2 Oregon Research Institute, Eugene, OR, USA
3 Northwestern University, Chicago, IL, USA

 

 

Tour of the Baker Lighting Lab

BioBE researchers spend quite a bit of time writing grant proposals.  In particular, over the last few months I (Sue Ishaq) have been co-writing proposals which expand our understanding of indoor lighting on human health and behavior, the indoor microbiome, and energy usage in buildings.  These project proposals are collaborative efforts between BioBE, Energy Studies and Buildings Laboratory, and the Baker Lighting Lab.  We’ll have more updates in the next few months as those are reviewed.

Siobhan “Shevy” Rockcastle, Chair of the Baker Lighting Lab, and I have been brainstorming ideas, and today I went over to the Baker Lab to check it out in person.  The Lab is decorated with concept-design lighting projects from previous students, which are not only beautiful, but extremely creative.  Here are a few of my favorites!

Participate in a research survey online

Looking to participate in research?  Amir Nezamdoost, a graduate research fellow in Energy Studies in Buildings Laboratory, is collecting survey data for his PhD dissertation.  Amir’s dissertation is about developing a rating system to score the quality of window view based on human visual perception and judgmental preference.  He is running a piloting survey online, and looking for participants to try it out! The survey should take less than 5 minutes.

If you’d like to participate, please click here. Feel free to share it with your friends!

AMIR NEZAMDOOST, LEED Green Associate
Ph.D. Student in Architecture | University of Oregon
Graduate Research Fellow | Energy Studies in Buildings Laboratory
Committee Member of LEED IEQ Technical Group
Advisory Committee Member of Illuminating Engineering Society
Student Member of the IALD, ASHRAE, SBSE, SLL
amirn@uoregon.edu

 

 

ESBL/BioBE welcome new Assistant Professor of Architecture!

ESBL and BioBE are thrilled to announce that Dr. Siobhan “Shevy” Rockcastle has joined the team as a new Assistant Professor of Architecture, and Chair of the Baker Lighting Lab, in the Department of Architecture on the main University of Oregon campus in Eugene. She will be adding her expertise in architectural design, human perception, environmental dynamics, and building performance with a focus on occupant well-being, particularly with lighting. Dr. Rockcastle’s current research uses virtual reality to map human responses to daylight and composition in immersive architectural environments.

In addition, she is studying the impacts of climate on perception, emotion, and comfort in architecture; the use of virtual reality to study subjective, behavioral, and physiological responses to space; the impacts of light exposure on human health through hormonal responses in the brain; and impacts of sunlight composition on perceptual evaluations of architecture. Students interested in any of these topics are encouraged to contact Dr. Rockcastle to learn about current research opportunities.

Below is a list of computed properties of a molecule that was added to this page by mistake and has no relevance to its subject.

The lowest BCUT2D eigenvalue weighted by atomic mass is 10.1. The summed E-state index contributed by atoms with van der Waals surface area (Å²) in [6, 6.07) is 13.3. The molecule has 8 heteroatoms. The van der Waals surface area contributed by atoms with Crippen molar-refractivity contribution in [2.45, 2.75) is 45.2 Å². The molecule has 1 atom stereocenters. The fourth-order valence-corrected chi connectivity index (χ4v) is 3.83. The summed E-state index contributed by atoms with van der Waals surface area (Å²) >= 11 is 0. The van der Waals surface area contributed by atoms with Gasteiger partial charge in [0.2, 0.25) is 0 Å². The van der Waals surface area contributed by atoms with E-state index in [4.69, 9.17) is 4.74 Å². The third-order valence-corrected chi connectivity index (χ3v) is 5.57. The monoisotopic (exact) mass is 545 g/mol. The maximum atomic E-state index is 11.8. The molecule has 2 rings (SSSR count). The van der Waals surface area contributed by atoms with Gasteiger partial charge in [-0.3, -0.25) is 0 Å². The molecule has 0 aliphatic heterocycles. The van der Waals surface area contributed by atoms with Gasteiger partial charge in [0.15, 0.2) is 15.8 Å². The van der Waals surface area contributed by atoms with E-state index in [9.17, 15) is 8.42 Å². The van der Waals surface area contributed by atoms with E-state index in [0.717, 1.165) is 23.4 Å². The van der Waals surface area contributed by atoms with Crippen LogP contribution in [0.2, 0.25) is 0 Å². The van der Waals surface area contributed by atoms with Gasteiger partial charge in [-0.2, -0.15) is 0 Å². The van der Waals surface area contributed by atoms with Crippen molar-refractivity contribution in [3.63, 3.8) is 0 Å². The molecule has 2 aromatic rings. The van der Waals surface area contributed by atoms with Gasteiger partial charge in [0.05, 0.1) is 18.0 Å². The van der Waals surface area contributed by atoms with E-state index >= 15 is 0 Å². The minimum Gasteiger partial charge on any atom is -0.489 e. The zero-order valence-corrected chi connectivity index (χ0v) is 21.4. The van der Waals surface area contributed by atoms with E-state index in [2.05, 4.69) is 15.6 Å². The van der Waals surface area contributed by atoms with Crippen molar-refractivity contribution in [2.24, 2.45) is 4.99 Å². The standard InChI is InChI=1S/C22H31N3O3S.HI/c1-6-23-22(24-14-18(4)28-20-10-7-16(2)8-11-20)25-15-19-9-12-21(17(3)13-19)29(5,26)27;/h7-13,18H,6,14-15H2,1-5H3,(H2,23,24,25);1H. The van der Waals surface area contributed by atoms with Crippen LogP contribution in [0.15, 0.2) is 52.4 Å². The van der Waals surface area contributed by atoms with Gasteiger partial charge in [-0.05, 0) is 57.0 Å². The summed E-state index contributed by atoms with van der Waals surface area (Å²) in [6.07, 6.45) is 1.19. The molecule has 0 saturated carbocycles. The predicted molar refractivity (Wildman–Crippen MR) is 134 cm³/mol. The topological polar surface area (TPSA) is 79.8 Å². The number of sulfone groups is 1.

Shevy earned her professional BArch from Cornell University in 2008 and her SMArchS degree in Building Technology from MIT in 2011. She has taught design studio and seminar courses in environmental systems at Cornell University, Northeastern, MIT, and EPFL. Her professional work experience includes KVA matX, Snøhetta, MSR, Epiphyte lab, and Gensler. As a continuation of her thesis at MIT, Siobhan’s PhD dissertation used experiments to measure the impacts of daylight and spatial composition on perceptual responses to architecture and proposed simulation-based algorithms to predict these responses under varied climatic conditions. She has published numerous peer-reviewed journal and conference articles on this work and combines scientific publication with applied creative practice.

She is also a co-founder of OCULIGHT dynamics, a Swiss company offering daylight design support through custom simulation-based tools.

Welcome to the team!

Twelve Days at the University of Oregon

Written by Dr. Rich Corsi, edited by Sue Ishaq and Jeff Kline.

Several months ago, I connected with Dr. Kevin van Den Wymelenberg at the University of Oregon about the interaction between indoor microbiology and indoor chemistry, and several other common interests.  We also discussed the possibility of having me visit the University of Oregon during my fall semester leave from the University of Texas at Austin.  I visited the University of Oregon for 12 days in October, and I am so glad that I did.

Kevin walks in fairly large circles while wearing a lot of hats at the University of Oregon.  He is the Director of the Energy Studies in Buildings Laboratory (ESBL), and Co-director of the Biology of the Built Environment (BioBE) center, and this summer and fall has been serving as the interim Head of the Department of Architecture. The BioBE center is a unique initiative funded by the Alfred P. Sloan Foundation’s Microbiology of the Built Environment (MoBE) program.  Prior to my visit I was already aware of, and impressed by, how BioBE has effectively built a community of scholars that bridge two disparate disciplines; architecture and microbiology, in a transdisciplinary manner.  That impression was underscored and reinforced during my visit.